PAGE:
Minority Liberal Ideology Drives Majority Climate Science
Richard Lindzen, MIT emeritus professor of atmospheric science, Willie Soon of Harvard’s Smithsonian Center for Astrophysics, John Christy of the University of Alabama, and other honest, objective scientists must be doing something right if their legitimate challenges to "settled" climate science are under such fierce attack by bellicose liberal politicians. Not only are the Natural Resource Committee's ranking Democrat, Rep. Raul Grijalva, and some like-minded colleagues hounding these heretics, but so are the president and his Environmental Protection Agency. High honor indeed.
Apparently, an ideologically-fueled cohort is driven to wreck some of the most outspoken, qualified challengers to the belief that lowly people are highly responsible for long-term climate catastrophe. Make no mistake, this belief -- and considering the prophetic aspects of the anthropogenic climate change claim, it is a belief -- is largely propagated by a liberal (that is, left-leaning or progressive) mindset.
Yet, the latest Gallup poll concluded that conservatives “continued to outnumber moderates and liberals in the U.S. population in 2014, as they have since 2009.” In fact, from the early 90s, when Gallup polling on this self-identified political ideology comparison began, the percentage of conservatives and moderates was typically about double that of liberals. And, although the liberal percentage has been creeping up over the years to its highest on record at 24 percent last year, conservatives and moderates combined still command a sizable majority of the ideology of the U.S. population.
Consider that the control of ideas, especially in key areas such as journalism, entertainment, education, and even to a substantial degree, science, is solidly in the liberal camp.
Take education and the field of environmental science for example.
From grade school through graduate school, practically all students are subjected to purely liberal bias on environmental topics. Whether the subject realm is in the biosphere, atmosphere, hydrosphere, or lithosphere, the challenges to the natural world and their solutions are confined within the liberal framework. Free-market environmentalism, wise-use movement, or other conservative or even libertarian approaches are regularly distained or completely ignored.
It’s not surprising then that educated people graduate with an inculcated liberal bias relative to environmental issues. This bias is reinforced beyond the campus by most media reporters, who are themselves disciples of the education establishment.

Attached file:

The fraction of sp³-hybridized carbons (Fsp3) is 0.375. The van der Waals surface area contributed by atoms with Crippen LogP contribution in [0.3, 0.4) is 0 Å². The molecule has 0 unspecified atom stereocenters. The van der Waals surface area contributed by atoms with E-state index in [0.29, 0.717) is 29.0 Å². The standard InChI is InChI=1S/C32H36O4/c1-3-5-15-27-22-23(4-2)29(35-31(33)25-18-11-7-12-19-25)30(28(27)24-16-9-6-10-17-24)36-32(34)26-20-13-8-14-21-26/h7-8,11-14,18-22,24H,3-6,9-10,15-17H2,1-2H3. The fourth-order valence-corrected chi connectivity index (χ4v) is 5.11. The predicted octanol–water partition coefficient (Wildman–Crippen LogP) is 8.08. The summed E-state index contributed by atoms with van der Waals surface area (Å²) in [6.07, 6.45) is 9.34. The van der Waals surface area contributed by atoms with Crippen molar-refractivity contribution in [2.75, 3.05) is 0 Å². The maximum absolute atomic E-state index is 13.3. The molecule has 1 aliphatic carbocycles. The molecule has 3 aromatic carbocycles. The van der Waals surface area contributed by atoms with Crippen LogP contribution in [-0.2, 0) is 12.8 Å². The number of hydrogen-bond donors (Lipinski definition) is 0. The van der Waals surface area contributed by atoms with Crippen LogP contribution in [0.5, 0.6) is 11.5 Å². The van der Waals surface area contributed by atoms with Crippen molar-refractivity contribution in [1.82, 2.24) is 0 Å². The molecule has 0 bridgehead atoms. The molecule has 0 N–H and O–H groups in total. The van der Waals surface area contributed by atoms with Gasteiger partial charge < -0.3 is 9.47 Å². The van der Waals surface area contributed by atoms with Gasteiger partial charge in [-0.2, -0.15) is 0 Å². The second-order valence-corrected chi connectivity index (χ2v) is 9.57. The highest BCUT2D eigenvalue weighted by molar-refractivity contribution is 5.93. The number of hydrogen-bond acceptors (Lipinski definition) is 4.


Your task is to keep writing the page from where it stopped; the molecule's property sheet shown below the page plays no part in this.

The field perhaps most regrettably saturated with liberal groupthink is the field of science itself. This situation is bad enough alone, but with the support of liberal journalism and academia, the problem is expanded by an order of magnitude.
Foregone conclusions, such as humans are largely responsible for long-term, global climate change, are readily accepted. The disincentive to disagree with this conclusion is terrific. And, with incentive from the White House’s climate change action plan, the Environmental Protection Agency’s Clean Power Plan, and boatloads of federal funding, it’s hard not to become part of the campus get-along gang.
In addition, there is a strong incentive from peer pressure.
The current issue of National Geographic magazine unintentionally states it well with their cover story on “The War on Science.” In the related article by Washington Post science writer Joel Achenbach, Joel states that science “appeals to our rational brain, but our beliefs are motivated largely by emotion, and the biggest motivation is remaining tight with our peers.” He goes on to quote the current editor of Science journal, geophysicist Marcia McNutt, as saying, “We’re all in high school. We’ve never left high school. …People still have a need to fit in, and that need to fit in is so strong that local values and local opinions are always trumping science. And they will continue to trump science, especially when there is no clear downside to ignoring science.” Marcia certainly did not intend this quote to apply to scientists themselves, but why not?
Academic scientists, especially, are in an echo chamber; and, if they went from high school to undergraduate then to graduate school, who’s to say they “never left high school” with respect to group pressure and thinking?
So, for instance, when actual climate data for more than a decade and a half belies government and academy predictions of global warming, unbiased scientists would start looking around for a new or substantially revised hypothesis on climate change. Scientists saturated with a liberal viewpoint would continue to ardently defend a patently disproven one.
As it becomes more apparent that long-term global climate is resilient to human activity, we can hope that conservative influence on the highway of ideas will become fast tracked. If not, at least the conservative and moderate majority should be driving more of the discussion. And, aggressive liberals, including those at the highest levels of government, need to more seriously consider the majority perspectives that just may help solve some of the most unyielding environmental and societal challenges now and down the road.
Anthony J. Sadar is a Certified Consulting Meteorologist and author of In Global Warming We Trust: A Heretic’s Guide to Climate Science (Telescope Books).